Update: Clash of the titans: Yahoo's fate in the balance

Yahoo to review its options; Microsoft still viewed as winner

The fray over Microsoft Corp.'s unsolicited $42 billion takeover bid for Yahoo Inc. took a strange turn this week, and analysts are divided on what the new developments mean for the two companies.

The Wall Street Journal reported yesterday that Yahoo is in talks with Time Warner Inc. to combine its Internet operations with AOL LLC in an effort to thwart Microsoft's bid. At the same time, News Corp., owned by Rupert Murdoch, is in talks with Microsoft to jointly bid for Yahoo.

Yahoo is trying to fend off a takeover bid by Microsoft or, at least, to get Microsoft to raise its offer. Microsoft, which wants to acquire Yahoo to gain a stronger foothold in the online advertising market, hasn't raised its offer. However, if it took on a partner, such as News Corp., it might be willing to pay more, analysts said.

AOL, News Corp. and Microsoft declined to comment, and Yahoo could not be reached for comment.

Meanwhile, Yahoo's board is scheduled to meet today to assess its alternatives to a Microsoft takeover, the Journal reported Friday. The board will discuss Microsoft's offer and Time Warner's plan to fold AOL into Yahoo in exchange for a 20% stake in the company. A third option is a joint deal between Microsoft and News Corp., whereby a new company would be formed combining Yahoo with News Corp.'s MySpace and Microsoft's MSN, the Journal reported, citing unidentified sources.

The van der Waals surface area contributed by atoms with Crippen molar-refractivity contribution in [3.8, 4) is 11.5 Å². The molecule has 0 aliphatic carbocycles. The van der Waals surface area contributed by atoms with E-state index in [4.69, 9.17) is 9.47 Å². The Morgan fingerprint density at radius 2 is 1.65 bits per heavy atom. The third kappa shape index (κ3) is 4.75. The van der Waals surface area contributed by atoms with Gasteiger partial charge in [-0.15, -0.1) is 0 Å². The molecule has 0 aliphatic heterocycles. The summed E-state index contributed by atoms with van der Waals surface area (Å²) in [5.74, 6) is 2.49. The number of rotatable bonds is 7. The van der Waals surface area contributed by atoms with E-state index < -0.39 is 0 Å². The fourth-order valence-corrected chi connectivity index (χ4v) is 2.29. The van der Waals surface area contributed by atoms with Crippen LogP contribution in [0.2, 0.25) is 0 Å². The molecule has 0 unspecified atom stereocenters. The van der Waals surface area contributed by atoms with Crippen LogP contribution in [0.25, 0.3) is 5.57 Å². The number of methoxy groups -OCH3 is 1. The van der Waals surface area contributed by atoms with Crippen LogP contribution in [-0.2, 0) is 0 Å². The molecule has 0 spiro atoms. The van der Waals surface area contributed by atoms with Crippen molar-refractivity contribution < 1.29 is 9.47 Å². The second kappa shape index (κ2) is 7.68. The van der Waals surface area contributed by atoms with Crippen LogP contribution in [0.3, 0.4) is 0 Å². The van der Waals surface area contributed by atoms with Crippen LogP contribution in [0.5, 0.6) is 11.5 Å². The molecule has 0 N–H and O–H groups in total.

"The stakes for this Yahoo acquisition are absolutely monumental," said Dana Gardner, an analyst at Interarbor Solutions LLC in Gilford, N.H. "This is a very big deal for Microsoft and also for Google, and if Google can't acquire Yahoo because of antitrust concerns, which is the general consensus, there would have to be some kind of a wacky partnership -- a cabal of participants -- in order to thwart Microsoft."

"Then Microsoft turns around and says, 'Oh yeah, we have friends, too,'" Gardner continued. "So we have what basically amounts to the Jets and the Sharks, a couple of gangs from the West Side of New York bulking up in order to see who's going to win. This is like gang warfare."

Gardner said the only deal that has legs is the potential matchup between Time Warner and Yahoo. But first, Yahoo has to make up its mind about what kind of a company it wants to be -- a media company or a software company, he said.

"Time Warner is among the biggest of the world's media companies, and if Yahoo partners with Time Warner, then Yahoo is a software company, and Time Warner becomes the content media company and they could make happy music together," Gardner said. "If Yahoo combines with Microsoft, then its software becomes subsumed into Microsoft, and Yahoo becomes really just a brand-media content overlay on top of the Microsoft empire."